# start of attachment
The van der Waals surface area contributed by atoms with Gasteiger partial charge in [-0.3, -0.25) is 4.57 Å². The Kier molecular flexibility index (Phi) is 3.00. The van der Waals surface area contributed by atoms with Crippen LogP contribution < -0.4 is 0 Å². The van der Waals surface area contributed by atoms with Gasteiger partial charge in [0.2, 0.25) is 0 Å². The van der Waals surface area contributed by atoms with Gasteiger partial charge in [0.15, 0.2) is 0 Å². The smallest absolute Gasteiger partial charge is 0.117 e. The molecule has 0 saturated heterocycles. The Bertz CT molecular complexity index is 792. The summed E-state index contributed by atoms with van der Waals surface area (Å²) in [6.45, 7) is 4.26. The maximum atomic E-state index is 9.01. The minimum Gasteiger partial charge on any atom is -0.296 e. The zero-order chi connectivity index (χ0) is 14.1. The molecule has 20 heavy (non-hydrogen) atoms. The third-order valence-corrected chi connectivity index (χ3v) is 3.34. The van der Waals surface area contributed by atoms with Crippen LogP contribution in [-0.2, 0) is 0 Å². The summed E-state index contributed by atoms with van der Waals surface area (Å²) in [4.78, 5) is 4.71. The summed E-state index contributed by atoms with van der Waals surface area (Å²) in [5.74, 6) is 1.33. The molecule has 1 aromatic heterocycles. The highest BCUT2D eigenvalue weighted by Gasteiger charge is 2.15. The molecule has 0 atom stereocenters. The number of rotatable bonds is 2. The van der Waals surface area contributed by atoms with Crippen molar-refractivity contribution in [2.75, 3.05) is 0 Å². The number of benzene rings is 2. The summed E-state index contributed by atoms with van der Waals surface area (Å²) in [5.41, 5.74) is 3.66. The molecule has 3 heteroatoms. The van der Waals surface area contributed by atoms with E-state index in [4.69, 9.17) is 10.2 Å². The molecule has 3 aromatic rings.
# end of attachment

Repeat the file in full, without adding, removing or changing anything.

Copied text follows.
The van der Waals surface area contributed by atoms with Gasteiger partial charge in [-0.3, -0.25) is 4.57 Å². The Kier molecular flexibility index (Phi) is 3.00. The van der Waals surface area contributed by atoms with Crippen LogP contribution < -0.4 is 0 Å². The van der Waals surface area contributed by atoms with Gasteiger partial charge in [0.2, 0.25) is 0 Å². The van der Waals surface area contributed by atoms with Gasteiger partial charge in [0.15, 0.2) is 0 Å². The smallest absolute Gasteiger partial charge is 0.117 e. The molecule has 0 saturated heterocycles. The Bertz CT molecular complexity index is 792. The summed E-state index contributed by atoms with van der Waals surface area (Å²) in [6.45, 7) is 4.26. The maximum atomic E-state index is 9.01. The minimum Gasteiger partial charge on any atom is -0.296 e. The zero-order chi connectivity index (χ0) is 14.1. The molecule has 20 heavy (non-hydrogen) atoms. The third-order valence-corrected chi connectivity index (χ3v) is 3.34. The van der Waals surface area contributed by atoms with Crippen LogP contribution in [-0.2, 0) is 0 Å². The summed E-state index contributed by atoms with van der Waals surface area (Å²) in [4.78, 5) is 4.71. The summed E-state index contributed by atoms with van der Waals surface area (Å²) in [5.74, 6) is 1.33. The molecule has 1 aromatic heterocycles. The highest BCUT2D eigenvalue weighted by Gasteiger charge is 2.15. The molecule has 0 atom stereocenters. The number of rotatable bonds is 2. The van der Waals surface area contributed by atoms with Crippen molar-refractivity contribution in [2.75, 3.05) is 0 Å². The number of benzene rings is 2. The summed E-state index contributed by atoms with van der Waals surface area (Å²) in [5.41, 5.74) is 3.66. The molecule has 3 heteroatoms. The van der Waals surface area contributed by atoms with E-state index in [4.69, 9.17) is 10.2 Å². The molecule has 3 aromatic rings.